Sunday, May 2, 2010

Stony Point results

Shimon and I met up with Karen on the NJ side of the GWB and headed off up US-9W. As we rode through Alpine, Shimon suddenly found that he couldn't downshift his chain ring: he was stuck on the big ring. We all pulled into the Palisades Park HQ and had a look to see what was wrong. While there, we met up with Yehuda, one of my fellow Challenge riders from the 2009 Wheels of Love. He also looked but didn't find anything wrong either -- cable had tension and everything looked right. Yehuda suggested we take Shimon to either Piermont Bicycle Connection or further up on 9W to Toga Nyack.

I felt Shimon would have great trouble with the hills on 9W beyond Piermont and the best thing was to head for Piermont. So much for my carefully planned ride.

Shimon's problem was quickly resolved when we got to the store. That left me with the problem of us several miles east of our route, not to mention on the wrong side of a very steep ridge. I rerouted us on-the-fly to proceed north on the route I'd planned for our return. We went through Piermont and the towns north of it and into South Nyack Beach Park to pick up the bikeway through the park.

After exiting the park, we followed NYS Bicycle Route 9 the rest of the way to the turn for Stony Point Park. When we arrived at the park gate at about 12:40 PM, we found a sign "site closed. No restrooms available". We decided we were hungry and sat on some rocks near the gate overlooking a small pond and wetlands to eat our lunch.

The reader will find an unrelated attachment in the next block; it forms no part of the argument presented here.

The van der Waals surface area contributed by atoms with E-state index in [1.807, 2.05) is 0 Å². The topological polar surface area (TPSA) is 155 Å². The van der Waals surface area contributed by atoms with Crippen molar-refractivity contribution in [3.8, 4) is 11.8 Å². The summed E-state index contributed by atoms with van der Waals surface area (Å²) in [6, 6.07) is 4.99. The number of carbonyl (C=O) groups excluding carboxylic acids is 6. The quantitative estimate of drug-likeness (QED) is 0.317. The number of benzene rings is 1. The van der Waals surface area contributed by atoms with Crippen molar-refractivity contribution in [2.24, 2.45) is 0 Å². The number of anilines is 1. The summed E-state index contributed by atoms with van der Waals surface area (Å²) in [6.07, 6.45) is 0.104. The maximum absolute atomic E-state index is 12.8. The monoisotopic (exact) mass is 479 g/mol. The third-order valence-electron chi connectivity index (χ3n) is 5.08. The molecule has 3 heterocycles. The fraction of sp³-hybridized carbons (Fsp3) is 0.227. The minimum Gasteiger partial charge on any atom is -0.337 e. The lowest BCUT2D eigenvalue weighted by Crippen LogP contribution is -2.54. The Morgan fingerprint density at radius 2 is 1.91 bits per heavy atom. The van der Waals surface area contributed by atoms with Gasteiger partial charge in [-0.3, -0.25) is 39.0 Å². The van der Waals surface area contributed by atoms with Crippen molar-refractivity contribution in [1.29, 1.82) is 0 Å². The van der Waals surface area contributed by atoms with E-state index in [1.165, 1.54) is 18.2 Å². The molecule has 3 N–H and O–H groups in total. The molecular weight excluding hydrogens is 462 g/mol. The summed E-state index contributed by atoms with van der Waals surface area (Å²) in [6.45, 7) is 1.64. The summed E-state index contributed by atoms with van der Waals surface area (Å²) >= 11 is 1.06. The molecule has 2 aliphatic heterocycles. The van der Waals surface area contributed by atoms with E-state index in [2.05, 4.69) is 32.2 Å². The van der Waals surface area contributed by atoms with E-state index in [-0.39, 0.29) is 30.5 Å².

Everyone was hot and tired. We took 9W back through Stony Point, stopped at a store and got cold drinks then continued on south. As we progressed, I saw that Shimon and Karen were not keeping up and having difficulty climbing. I changed our route from hauling down 9W to veer inland -- and downhill -- to take Piermont Road back through to Tenafly. It's a much less hilly route until of course the end when you have to get back up across the ridge. We stayed on CR-501 the whole way and climbed up Palisades Ave. . At the top of Palisades, Karen and I sat on a bench for a while to wait for Shimon, then headed on to the GWB and home.

Stony Point try 2

Tomorrow morning we're off to attempt Stony Point. I listed it as an NYC B16 ride. If the rain comes or we're not going fast enough, we'll turn around at the C-Mart in Central Nyack 19 miles from the GWB and take Piermont Road back instead of 9W. I hope we can push on to do Little Tor Road, then hook down and pick up the regular return route.